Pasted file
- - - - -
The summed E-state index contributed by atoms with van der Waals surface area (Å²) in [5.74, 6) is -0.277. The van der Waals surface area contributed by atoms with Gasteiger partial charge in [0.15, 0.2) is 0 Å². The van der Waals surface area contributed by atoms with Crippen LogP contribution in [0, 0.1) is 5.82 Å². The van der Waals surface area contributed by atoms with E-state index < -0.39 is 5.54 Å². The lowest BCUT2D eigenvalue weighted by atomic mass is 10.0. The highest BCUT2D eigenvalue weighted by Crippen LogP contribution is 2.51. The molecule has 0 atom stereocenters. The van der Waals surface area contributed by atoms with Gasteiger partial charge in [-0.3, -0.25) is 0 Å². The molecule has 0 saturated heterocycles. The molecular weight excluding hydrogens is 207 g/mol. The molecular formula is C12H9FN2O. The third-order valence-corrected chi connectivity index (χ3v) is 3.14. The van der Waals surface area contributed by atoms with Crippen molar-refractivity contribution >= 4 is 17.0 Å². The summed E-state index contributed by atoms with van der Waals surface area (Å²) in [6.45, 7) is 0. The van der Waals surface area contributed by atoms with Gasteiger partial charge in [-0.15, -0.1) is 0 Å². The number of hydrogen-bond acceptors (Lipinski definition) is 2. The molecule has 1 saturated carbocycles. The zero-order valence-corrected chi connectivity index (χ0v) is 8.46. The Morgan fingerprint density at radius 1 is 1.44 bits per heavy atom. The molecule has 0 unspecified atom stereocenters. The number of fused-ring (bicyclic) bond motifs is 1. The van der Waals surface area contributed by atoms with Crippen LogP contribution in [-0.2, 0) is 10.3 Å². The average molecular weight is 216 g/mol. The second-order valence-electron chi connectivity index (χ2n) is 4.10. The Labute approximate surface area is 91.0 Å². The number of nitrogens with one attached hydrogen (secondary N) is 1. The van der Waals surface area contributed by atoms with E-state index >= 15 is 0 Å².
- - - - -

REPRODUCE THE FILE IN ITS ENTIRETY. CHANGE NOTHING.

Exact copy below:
The summed E-state index contributed by atoms with van der Waals surface area (Å²) in [5.74, 6) is -0.277. The van der Waals surface area contributed by atoms with Gasteiger partial charge in [0.15, 0.2) is 0 Å². The van der Waals surface area contributed by atoms with Crippen LogP contribution in [0, 0.1) is 5.82 Å². The van der Waals surface area contributed by atoms with E-state index < -0.39 is 5.54 Å². The lowest BCUT2D eigenvalue weighted by atomic mass is 10.0. The highest BCUT2D eigenvalue weighted by Crippen LogP contribution is 2.51. The molecule has 0 atom stereocenters. The van der Waals surface area contributed by atoms with Gasteiger partial charge in [-0.3, -0.25) is 0 Å². The molecule has 0 saturated heterocycles. The molecular weight excluding hydrogens is 207 g/mol. The molecular formula is C12H9FN2O. The third-order valence-corrected chi connectivity index (χ3v) is 3.14. The van der Waals surface area contributed by atoms with Crippen molar-refractivity contribution >= 4 is 17.0 Å². The summed E-state index contributed by atoms with van der Waals surface area (Å²) in [6.45, 7) is 0. The van der Waals surface area contributed by atoms with Gasteiger partial charge in [-0.15, -0.1) is 0 Å². The number of hydrogen-bond acceptors (Lipinski definition) is 2. The molecule has 1 saturated carbocycles. The zero-order valence-corrected chi connectivity index (χ0v) is 8.46. The Morgan fingerprint density at radius 1 is 1.44 bits per heavy atom. The molecule has 0 unspecified atom stereocenters. The number of fused-ring (bicyclic) bond motifs is 1. The van der Waals surface area contributed by atoms with Crippen LogP contribution in [-0.2, 0) is 10.3 Å². The average molecular weight is 216 g/mol. The second-order valence-electron chi connectivity index (χ2n) is 4.10. The Labute approximate surface area is 91.0 Å². The number of nitrogens with one attached hydrogen (secondary N) is 1. The van der Waals surface area contributed by atoms with E-state index >= 15 is 0 Å².